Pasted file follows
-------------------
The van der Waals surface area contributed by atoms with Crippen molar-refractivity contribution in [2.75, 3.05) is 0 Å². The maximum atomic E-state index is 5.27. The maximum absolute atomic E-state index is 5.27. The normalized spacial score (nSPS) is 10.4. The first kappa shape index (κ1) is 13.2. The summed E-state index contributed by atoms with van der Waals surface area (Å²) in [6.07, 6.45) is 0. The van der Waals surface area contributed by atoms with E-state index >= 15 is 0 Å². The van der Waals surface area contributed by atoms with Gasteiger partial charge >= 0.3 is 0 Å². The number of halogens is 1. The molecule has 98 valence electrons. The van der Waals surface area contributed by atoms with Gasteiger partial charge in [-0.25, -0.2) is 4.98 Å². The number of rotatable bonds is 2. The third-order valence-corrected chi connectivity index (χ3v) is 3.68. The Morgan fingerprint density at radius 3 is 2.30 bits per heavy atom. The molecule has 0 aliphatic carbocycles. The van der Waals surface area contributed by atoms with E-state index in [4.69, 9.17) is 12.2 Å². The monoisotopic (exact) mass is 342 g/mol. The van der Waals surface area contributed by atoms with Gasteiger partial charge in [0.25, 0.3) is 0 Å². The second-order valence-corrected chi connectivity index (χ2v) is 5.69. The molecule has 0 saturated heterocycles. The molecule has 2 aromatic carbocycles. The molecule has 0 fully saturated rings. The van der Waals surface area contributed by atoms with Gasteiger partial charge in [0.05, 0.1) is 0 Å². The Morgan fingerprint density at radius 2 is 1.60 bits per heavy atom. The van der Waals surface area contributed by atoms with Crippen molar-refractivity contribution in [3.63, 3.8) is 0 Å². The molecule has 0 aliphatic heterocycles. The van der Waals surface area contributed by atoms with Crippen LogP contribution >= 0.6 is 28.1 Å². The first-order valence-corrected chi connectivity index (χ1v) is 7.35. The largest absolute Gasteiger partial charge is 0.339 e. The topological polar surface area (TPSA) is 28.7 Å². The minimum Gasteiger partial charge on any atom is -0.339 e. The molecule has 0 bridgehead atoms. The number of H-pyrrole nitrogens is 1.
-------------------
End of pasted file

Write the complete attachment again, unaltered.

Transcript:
The van der Waals surface area contributed by atoms with Crippen molar-refractivity contribution in [2.75, 3.05) is 0 Å². The maximum atomic E-state index is 5.27. The maximum absolute atomic E-state index is 5.27. The normalized spacial score (nSPS) is 10.4. The first kappa shape index (κ1) is 13.2. The summed E-state index contributed by atoms with van der Waals surface area (Å²) in [6.07, 6.45) is 0. The van der Waals surface area contributed by atoms with E-state index >= 15 is 0 Å². The van der Waals surface area contributed by atoms with Gasteiger partial charge >= 0.3 is 0 Å². The number of halogens is 1. The molecule has 98 valence electrons. The van der Waals surface area contributed by atoms with Gasteiger partial charge in [-0.25, -0.2) is 4.98 Å². The number of rotatable bonds is 2. The third-order valence-corrected chi connectivity index (χ3v) is 3.68. The Morgan fingerprint density at radius 3 is 2.30 bits per heavy atom. The molecule has 0 aliphatic carbocycles. The van der Waals surface area contributed by atoms with E-state index in [4.69, 9.17) is 12.2 Å². The monoisotopic (exact) mass is 342 g/mol. The van der Waals surface area contributed by atoms with Gasteiger partial charge in [0.25, 0.3) is 0 Å². The second-order valence-corrected chi connectivity index (χ2v) is 5.69. The molecule has 0 saturated heterocycles. The molecule has 2 aromatic carbocycles. The molecule has 0 fully saturated rings. The van der Waals surface area contributed by atoms with Gasteiger partial charge in [0.05, 0.1) is 0 Å². The Morgan fingerprint density at radius 2 is 1.60 bits per heavy atom. The van der Waals surface area contributed by atoms with Crippen molar-refractivity contribution in [3.63, 3.8) is 0 Å². The molecule has 0 aliphatic heterocycles. The van der Waals surface area contributed by atoms with Crippen LogP contribution >= 0.6 is 28.1 Å². The first-order valence-corrected chi connectivity index (χ1v) is 7.35. The largest absolute Gasteiger partial charge is 0.339 e. The topological polar surface area (TPSA) is 28.7 Å². The minimum Gasteiger partial charge on any atom is -0.339 e. The molecule has 0 bridgehead atoms. The number of H-pyrrole nitrogens is 1.